Congressman David Schweikert (AZ-5)

“This is one of those issues that on the face should be almost blatantly simple. Out of the things we deal with here in Washington, trying to find a way to save money for this country shouldn’t be political theater.”

Former Congressman Jim Kolbe, AZ

“Well, here’s a modest proposal — something that could save us billions of dollars without raising taxes or cutting programs. It’s time to eliminate the $1 greenback.”

Former Senator Domenici, co-Chairman of the Debt Reduction Task Force

“The goal of this task force has been to identify bipartisan proposals to address our country’s growing federal debt. Modernizing our one-dollar currency is a simple, common sense measure that I have long supported because of the billions in savings it offers the federal government.”

Lorelei St. James, Director of the Physical Infrastructure Team at the GAO

“We continue to believe that replacing the note with a coin is likely to provide a financial benefit to the government if the note is eliminated… Many other countries have successfully replaced low denomination notes with coins, even when initially faced with public opposition.”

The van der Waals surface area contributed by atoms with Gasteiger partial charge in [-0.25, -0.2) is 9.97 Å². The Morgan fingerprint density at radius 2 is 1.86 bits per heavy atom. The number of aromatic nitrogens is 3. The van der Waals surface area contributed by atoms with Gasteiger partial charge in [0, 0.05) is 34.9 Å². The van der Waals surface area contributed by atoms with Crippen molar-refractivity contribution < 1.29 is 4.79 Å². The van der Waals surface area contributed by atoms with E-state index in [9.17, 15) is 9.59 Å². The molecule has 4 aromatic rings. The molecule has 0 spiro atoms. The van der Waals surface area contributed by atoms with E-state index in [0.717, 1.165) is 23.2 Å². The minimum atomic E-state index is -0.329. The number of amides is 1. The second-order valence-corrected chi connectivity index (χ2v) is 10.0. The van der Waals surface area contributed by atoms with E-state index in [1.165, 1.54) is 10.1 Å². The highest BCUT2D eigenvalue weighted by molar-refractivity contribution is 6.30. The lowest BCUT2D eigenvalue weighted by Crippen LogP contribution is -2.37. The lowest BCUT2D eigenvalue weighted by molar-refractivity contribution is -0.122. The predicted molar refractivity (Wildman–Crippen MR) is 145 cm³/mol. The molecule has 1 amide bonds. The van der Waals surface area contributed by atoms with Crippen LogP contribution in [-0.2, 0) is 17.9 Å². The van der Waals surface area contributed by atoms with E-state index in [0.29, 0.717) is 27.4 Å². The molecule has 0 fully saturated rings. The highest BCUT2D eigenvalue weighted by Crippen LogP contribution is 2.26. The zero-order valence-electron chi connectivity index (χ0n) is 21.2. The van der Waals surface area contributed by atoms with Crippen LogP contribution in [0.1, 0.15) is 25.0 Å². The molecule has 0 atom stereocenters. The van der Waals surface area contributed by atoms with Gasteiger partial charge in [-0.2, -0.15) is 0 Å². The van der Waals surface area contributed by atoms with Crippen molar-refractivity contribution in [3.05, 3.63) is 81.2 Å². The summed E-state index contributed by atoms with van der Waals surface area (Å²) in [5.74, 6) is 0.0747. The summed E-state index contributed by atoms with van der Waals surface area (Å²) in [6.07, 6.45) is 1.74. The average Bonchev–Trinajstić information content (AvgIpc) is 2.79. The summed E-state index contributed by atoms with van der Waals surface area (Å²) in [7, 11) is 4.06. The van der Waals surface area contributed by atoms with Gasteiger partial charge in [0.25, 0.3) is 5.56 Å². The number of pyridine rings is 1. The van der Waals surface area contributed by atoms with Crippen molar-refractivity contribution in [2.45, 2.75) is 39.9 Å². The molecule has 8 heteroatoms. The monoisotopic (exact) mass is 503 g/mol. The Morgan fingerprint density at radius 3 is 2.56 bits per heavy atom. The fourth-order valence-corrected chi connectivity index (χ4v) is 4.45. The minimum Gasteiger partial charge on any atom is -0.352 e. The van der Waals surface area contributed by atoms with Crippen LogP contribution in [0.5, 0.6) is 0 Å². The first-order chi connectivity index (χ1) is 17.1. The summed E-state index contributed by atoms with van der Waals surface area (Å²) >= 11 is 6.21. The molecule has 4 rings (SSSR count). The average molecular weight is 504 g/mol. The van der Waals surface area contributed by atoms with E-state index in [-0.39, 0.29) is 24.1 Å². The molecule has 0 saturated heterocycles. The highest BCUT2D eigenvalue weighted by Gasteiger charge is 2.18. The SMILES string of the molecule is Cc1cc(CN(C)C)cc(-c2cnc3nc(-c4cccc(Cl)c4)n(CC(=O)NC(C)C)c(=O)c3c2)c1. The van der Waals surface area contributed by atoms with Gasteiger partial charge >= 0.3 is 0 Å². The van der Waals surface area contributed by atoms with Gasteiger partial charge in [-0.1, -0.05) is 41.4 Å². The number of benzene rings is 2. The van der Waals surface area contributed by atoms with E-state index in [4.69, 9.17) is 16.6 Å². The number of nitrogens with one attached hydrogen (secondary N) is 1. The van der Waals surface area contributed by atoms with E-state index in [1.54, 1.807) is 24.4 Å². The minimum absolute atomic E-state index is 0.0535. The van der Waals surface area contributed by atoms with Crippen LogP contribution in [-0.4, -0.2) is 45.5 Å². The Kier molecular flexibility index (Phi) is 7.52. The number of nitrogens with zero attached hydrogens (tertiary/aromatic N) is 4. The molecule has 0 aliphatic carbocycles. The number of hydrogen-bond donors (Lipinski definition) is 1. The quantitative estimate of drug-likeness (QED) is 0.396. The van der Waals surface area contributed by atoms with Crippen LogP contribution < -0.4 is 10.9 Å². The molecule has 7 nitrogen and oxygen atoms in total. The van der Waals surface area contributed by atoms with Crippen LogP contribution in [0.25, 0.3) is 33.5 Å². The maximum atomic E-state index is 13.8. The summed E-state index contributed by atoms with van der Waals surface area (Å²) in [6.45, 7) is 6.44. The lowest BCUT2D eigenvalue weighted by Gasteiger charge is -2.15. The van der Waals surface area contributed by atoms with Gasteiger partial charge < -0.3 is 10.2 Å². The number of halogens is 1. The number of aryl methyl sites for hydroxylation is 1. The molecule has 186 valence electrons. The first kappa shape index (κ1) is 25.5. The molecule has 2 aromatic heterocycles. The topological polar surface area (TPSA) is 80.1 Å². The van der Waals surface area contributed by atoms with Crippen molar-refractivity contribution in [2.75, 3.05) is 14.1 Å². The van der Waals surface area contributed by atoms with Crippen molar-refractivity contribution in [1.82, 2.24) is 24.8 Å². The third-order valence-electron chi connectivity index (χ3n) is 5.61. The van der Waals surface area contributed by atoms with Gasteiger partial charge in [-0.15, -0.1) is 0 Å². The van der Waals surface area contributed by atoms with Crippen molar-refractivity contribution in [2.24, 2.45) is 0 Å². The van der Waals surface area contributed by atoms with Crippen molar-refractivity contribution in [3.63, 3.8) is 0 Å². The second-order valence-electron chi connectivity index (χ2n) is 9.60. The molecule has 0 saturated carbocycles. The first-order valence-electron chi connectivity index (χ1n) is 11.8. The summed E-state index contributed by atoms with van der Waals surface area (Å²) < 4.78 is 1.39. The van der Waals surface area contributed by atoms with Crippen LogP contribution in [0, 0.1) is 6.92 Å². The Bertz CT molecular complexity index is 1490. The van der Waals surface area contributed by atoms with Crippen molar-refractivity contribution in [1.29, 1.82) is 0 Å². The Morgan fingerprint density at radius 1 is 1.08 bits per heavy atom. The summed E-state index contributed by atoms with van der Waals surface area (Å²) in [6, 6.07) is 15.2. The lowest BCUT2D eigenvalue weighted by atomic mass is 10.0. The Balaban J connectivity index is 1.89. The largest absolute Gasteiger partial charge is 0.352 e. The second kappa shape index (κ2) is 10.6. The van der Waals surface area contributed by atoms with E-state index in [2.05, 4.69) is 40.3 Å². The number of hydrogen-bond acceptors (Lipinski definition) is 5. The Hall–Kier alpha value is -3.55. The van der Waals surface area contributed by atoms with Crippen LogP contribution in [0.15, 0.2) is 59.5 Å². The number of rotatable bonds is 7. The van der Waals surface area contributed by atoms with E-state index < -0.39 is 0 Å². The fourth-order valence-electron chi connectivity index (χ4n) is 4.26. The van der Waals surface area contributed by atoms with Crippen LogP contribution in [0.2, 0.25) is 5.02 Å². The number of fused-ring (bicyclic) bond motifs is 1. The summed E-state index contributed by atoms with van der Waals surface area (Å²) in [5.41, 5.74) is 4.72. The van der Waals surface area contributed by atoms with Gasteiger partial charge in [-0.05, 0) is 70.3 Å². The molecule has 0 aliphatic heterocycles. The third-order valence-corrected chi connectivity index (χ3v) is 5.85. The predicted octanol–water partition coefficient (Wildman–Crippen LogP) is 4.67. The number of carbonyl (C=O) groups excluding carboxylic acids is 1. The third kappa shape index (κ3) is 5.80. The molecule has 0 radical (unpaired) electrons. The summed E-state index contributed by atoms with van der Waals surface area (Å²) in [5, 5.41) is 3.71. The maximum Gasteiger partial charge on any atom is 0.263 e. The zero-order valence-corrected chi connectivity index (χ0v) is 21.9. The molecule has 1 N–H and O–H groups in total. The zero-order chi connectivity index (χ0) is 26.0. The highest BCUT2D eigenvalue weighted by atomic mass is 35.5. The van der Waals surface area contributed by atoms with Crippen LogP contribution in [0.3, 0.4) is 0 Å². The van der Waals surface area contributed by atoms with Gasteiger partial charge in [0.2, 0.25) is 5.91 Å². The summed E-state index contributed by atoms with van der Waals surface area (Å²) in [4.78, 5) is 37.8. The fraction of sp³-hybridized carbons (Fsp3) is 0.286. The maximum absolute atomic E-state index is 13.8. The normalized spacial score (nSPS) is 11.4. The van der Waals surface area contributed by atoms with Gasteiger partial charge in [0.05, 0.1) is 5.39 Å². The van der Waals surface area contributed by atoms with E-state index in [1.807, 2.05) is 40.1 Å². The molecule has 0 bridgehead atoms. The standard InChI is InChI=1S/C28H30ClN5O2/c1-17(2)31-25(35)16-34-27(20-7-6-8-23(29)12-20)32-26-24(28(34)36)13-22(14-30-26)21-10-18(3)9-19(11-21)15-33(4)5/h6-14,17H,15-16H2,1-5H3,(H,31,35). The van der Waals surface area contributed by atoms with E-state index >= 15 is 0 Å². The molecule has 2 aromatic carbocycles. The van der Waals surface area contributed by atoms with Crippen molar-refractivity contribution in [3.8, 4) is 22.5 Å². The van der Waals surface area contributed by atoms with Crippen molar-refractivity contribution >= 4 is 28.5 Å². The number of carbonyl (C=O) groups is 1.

Heidi Wastweet, Member of the Citizen’s Coinage Advisory Committee to the U.S. Mint.

“We like to view our country as forward-thinking, yet all of Europe, Britain, Australia, New Zealand and even Canada already have realized the savings of using dollar coins for years now.”

Dave DuGoff, Vice-President at the Mid-Atlantic Car Wash Association

“I run a business that’s about as small as it gets — a car wash in Maryland… for the past 12 years, I’ve been using $1 coins as change for my customers. And guess what? People like them.

Michael Zielinski, Editor of Coin Update and author of Mint News Blog.

“If Washington is serious about seeking savings, why not join the rest of the world and make the switch? With a ready stockpile of dollar coins, the timing seems opportune.”